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There is a long time I don’t have such a great night. From dawn to dusk no clouds, no wind, perfect. And now that I learn to use properly the autoguider, i can do very long frames.

So I setup to get some shots at Whirlpool Galaxy (M51). It is a very beautiful merger galaxy where the bigger is feeding on the smaller one. I manage to have some very good aiming and tracking. And everything seems great. To take 20 frames of 10 minutes it is almost 3 and a half hours.

After my first picture I was amazed. I could clearly see the galaxy without any editing. Just the raw one frame was there a beautiful galaxy shape. But I notice that after a while, I couldn’t see it as good anymore. I thought it could be some passing clouds? But there was none. Maybe it get some good and bad frames? But the quality was just degrading with time.

Since my target was to pass at Zenith and I would need to do a meridian flip. And after that was not possible to find the galaxy again. And it was late so I decided to stop the process. I had taken 14 from the 20 shots, it was good enough for a day.

But, I am aware that my corrector plate is always getting dew. And I could do the math. Dew + time = each shot has less light passing through. So in the end, my 14 shots are useless. Because of the annoying Dew. I made a GIF to show what happen. Each frame of the GIF is one of my frames, raw data, not processed. It starts as a nice galaxy, and finishes as a small dot.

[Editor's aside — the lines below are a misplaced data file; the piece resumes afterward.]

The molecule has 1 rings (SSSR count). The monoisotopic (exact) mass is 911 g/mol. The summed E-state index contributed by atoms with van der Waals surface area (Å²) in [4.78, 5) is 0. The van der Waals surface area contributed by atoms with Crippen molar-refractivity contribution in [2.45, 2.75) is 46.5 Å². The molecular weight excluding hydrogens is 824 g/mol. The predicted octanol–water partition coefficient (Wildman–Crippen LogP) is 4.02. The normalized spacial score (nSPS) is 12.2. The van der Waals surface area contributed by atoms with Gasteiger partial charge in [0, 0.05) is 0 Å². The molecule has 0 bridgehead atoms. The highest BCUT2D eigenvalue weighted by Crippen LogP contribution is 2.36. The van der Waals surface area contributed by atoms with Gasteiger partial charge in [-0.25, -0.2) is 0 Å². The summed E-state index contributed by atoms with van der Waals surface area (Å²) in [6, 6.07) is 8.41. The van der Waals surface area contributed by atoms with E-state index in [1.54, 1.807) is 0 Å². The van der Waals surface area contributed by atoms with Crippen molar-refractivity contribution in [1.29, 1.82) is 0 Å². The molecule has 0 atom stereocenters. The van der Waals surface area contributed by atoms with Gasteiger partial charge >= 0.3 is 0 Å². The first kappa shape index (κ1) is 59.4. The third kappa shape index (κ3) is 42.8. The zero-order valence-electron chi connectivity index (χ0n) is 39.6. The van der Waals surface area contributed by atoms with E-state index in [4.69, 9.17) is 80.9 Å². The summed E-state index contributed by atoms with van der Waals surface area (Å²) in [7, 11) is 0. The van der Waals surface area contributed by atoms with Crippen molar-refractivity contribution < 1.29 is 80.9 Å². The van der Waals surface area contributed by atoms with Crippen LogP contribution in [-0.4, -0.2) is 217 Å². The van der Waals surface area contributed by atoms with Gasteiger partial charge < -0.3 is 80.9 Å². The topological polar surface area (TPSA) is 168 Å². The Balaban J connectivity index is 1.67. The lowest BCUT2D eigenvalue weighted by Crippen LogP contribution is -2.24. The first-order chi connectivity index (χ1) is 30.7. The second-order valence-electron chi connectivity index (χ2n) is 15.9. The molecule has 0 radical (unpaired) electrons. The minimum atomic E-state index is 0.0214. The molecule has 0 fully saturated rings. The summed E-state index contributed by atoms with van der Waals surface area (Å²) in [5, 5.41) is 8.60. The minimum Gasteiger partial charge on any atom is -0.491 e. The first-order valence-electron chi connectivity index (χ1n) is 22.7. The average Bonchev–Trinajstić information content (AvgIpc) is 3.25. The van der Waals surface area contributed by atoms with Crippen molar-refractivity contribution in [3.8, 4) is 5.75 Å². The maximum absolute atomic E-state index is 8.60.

Whirlpool Galaxy (M51)
Celestron AVX 8″ SCT
Filter: Astronomik CLS-CCD
Focal Length: 1278 mm
Aperture: f/6.3
ISO: 1000
Shutter: 600s
Frames: 14
Total exposure: 140 (wasted) min
Aquisition: Maxim DL
Taken Apr 14, 2015 around 23:32 CEST

Luckily I already have a Dew shied (which delays but don’t avoid it to happen), and in the way there is a dew heater band, to be able to end this horrible nightmare.

Note that the sky looks blueish, it is because of light pollution of the sky, which lit it up very bight for long exposure pictures, in combination with a light pollution filter I always use, to avoid that the picture is just a completely orange and no galaxy or stars can be seen.

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